Who hasn’t heard (and seen) Maggie rabbiting on about “suitcase money”? Or dolorous Geoff drooling mournfully on “getting inflation down”? If only they did they wouldn’t talk so much about it. But what would actually happen if ever they did’! Answer: Very little—or nothing much!
In other words, we’ve all been here before. Most modern politicians and “economists” seem utterly unaware of recent history. World War I started it all. In 1917, the British Army was dropping over four tons of shells on every yard of German front line. This, and everything else, had to be paid for, which meant that Britain accumulated massive debts to the United States. It was then—in 1915—that the government issued ten- shilling notes. Here is an account of the situation in 1924 by James Joll:
With unemployment mounting and confidence in the currency and the financial institutions ebbing fast, the orthodox response of Governments was to adopt a policy of deflation, and to attempt to restore confidence by balancing budgets, exercising economy, cutting expenditure, reducing the wages of State employees and dismissing redundant workers. This had the effect of diminishing purchasing power still further, and increasing unemployment still more.
(Europe Since 1870: an International History)
This view is echoed by the economic historian, David Landes: “Deflation may have been a triumph of ideology and virtue; but it was an economic failure” (The Unbound Prometheus: Technology from 1750 to the Present).
Britain’s return to the Gold Standard in 1924 sparked off the miners’ strike, the General Strike, three million unemployed, and the collapse of the Labour government in 1929. The Sixth Congress of the Communist International announced that capitalism was once again heading for its collapse, and the by-ways of Britain echoed to the thud of the Hunger-Marchers’ tatty army boots.
In 1931, appalled by the apparent frightful havoc of deflation, “experts”, publicists and politicians turned to inflation for a change. Witch-doctor John Maynard Keynes wrote in his boring General Theory of Employment, Interest and Money:
The world will not much longer tolerate the unemployment associated with capitalist individualism . . . But it may be possible to cure the disease . . . whilst preserving efficiency and freedom.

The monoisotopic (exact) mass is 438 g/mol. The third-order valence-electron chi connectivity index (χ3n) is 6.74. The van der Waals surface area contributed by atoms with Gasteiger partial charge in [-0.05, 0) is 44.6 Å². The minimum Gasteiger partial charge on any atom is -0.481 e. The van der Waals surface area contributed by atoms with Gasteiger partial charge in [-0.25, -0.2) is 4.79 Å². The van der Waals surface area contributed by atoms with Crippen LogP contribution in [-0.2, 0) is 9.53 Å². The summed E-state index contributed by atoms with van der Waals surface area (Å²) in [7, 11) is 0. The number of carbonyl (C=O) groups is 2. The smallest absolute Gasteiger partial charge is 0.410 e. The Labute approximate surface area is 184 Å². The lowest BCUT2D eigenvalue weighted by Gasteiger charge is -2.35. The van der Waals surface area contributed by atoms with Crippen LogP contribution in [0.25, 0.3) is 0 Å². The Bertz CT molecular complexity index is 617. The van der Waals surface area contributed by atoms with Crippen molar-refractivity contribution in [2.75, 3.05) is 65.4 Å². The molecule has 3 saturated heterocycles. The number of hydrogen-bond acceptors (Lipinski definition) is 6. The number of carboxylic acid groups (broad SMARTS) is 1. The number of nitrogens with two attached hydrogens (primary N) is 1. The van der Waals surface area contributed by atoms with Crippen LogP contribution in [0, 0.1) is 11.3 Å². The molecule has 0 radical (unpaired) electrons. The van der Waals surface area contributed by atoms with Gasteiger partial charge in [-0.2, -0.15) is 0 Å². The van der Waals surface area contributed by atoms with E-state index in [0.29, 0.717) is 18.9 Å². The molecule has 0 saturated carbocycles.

And what was the cure? Obviously, if “lack of purchasing power” was the cause, then the remedy was more paper money—inflation.
The chief self-appointed guru of the Labour Party in those days, G D H Cole, was not the only “expert” to nip smartly on the band-waggon; Sidney Pollard and all the other Lefties joined in the Hallelujah Chorus. “When resources are idle, additional purchasing power will bring them into play” pontificated Cole (What Everybody Wants to Know about Money), and the TUC General Council, understanding slightly less about it (as now) than they did about Einstein’s General Theory of Relativity, submitted Memoranda to the Government with the same refrain. Ever ready to oblige, Stanley Baldwin’s Government confirmed the protection duties started during the War, and went off the Gold Standard.
This gave some, who did not understand the cause of slumps in capitalism, the mistaken notion that inflation really was doing the trick. The Locarno Conference cancelled the Allied and German war debts; re-investment from America followed; world trade picked up; and Germany experienced a boom under Hitler. The Second World War duly arrived and the whole ridiculous business started all over again: inflation-deflation-reflation. Currency manipulation is not the cause of capitalist crises, but its effect. Inflation is like the froth on a glass of Guinness—increased by pouring fast but always dependent on the liquid (world trade) which holds, or releases, the gas (paper money).
Slumps are caused by the anarchic nature of capitalist production. A slump in cars, say, spreads like the plague—to steel, rubber, glass and components. In housing, to bricks, timber, plaster, cement, paints and equipment. Inflation only affects the working class to the extent that it devalues (lowers) real wages, thus restricting the goods that the watered-down money will buy (or, more likely, not buy). Deflation brings demands from the employers for wage reductions because “deflated” money buys more. When prices are falling, as they did on the Gold Standard in the twenties, the mine owners demanded wage reductions, and got them, on the grounds of the workers’ “increased purchasing power”.
A knowledge of the economics of capitalism gives the only satisfactory explanation of inflation; but merely a slight acquaintance with the facts of recent history is needed to realise that deflation under Thatcher would be about as much use to the workers as it was to their grandfathers under Stanley Baldwin in 1925.